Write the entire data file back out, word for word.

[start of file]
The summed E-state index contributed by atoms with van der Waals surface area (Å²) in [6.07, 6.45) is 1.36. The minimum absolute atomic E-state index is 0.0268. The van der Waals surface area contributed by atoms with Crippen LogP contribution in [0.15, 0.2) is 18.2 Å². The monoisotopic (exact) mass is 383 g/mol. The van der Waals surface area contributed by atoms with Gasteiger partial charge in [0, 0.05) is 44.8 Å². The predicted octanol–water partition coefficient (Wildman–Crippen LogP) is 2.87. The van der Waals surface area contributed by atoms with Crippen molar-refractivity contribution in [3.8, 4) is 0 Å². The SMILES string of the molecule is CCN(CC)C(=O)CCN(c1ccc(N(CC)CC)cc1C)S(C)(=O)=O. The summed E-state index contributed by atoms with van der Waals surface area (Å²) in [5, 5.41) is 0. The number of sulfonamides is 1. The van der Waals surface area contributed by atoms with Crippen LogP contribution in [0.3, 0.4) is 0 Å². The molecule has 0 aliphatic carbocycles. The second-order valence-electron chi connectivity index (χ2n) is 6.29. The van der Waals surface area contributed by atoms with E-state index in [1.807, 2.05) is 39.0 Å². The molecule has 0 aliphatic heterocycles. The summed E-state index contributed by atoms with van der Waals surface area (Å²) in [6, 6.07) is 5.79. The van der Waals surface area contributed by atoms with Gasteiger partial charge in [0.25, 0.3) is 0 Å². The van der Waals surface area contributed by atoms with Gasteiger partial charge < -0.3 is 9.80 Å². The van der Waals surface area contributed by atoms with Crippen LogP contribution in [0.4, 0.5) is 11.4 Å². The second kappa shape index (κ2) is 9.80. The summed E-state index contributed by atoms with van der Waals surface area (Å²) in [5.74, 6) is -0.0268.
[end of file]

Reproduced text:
The summed E-state index contributed by atoms with van der Waals surface area (Å²) in [6.07, 6.45) is 1.36. The minimum absolute atomic E-state index is 0.0268. The van der Waals surface area contributed by atoms with Crippen LogP contribution in [0.15, 0.2) is 18.2 Å². The monoisotopic (exact) mass is 383 g/mol. The van der Waals surface area contributed by atoms with Gasteiger partial charge in [0, 0.05) is 44.8 Å². The predicted octanol–water partition coefficient (Wildman–Crippen LogP) is 2.87. The van der Waals surface area contributed by atoms with Crippen molar-refractivity contribution in [3.8, 4) is 0 Å². The SMILES string of the molecule is CCN(CC)C(=O)CCN(c1ccc(N(CC)CC)cc1C)S(C)(=O)=O. The summed E-state index contributed by atoms with van der Waals surface area (Å²) in [5, 5.41) is 0. The number of sulfonamides is 1. The van der Waals surface area contributed by atoms with Crippen LogP contribution in [0.3, 0.4) is 0 Å². The molecule has 0 aliphatic carbocycles. The second-order valence-electron chi connectivity index (χ2n) is 6.29. The van der Waals surface area contributed by atoms with E-state index in [1.807, 2.05) is 39.0 Å². The molecule has 0 aliphatic heterocycles. The summed E-state index contributed by atoms with van der Waals surface area (Å²) in [6, 6.07) is 5.79. The van der Waals surface area contributed by atoms with Gasteiger partial charge in [0.25, 0.3) is 0 Å². The van der Waals surface area contributed by atoms with Gasteiger partial charge < -0.3 is 9.80 Å². The van der Waals surface area contributed by atoms with Crippen LogP contribution in [0.4, 0.5) is 11.4 Å². The second kappa shape index (κ2) is 9.80. The summed E-state index contributed by atoms with van der Waals surface area (Å²) in [5.74, 6) is -0.0268.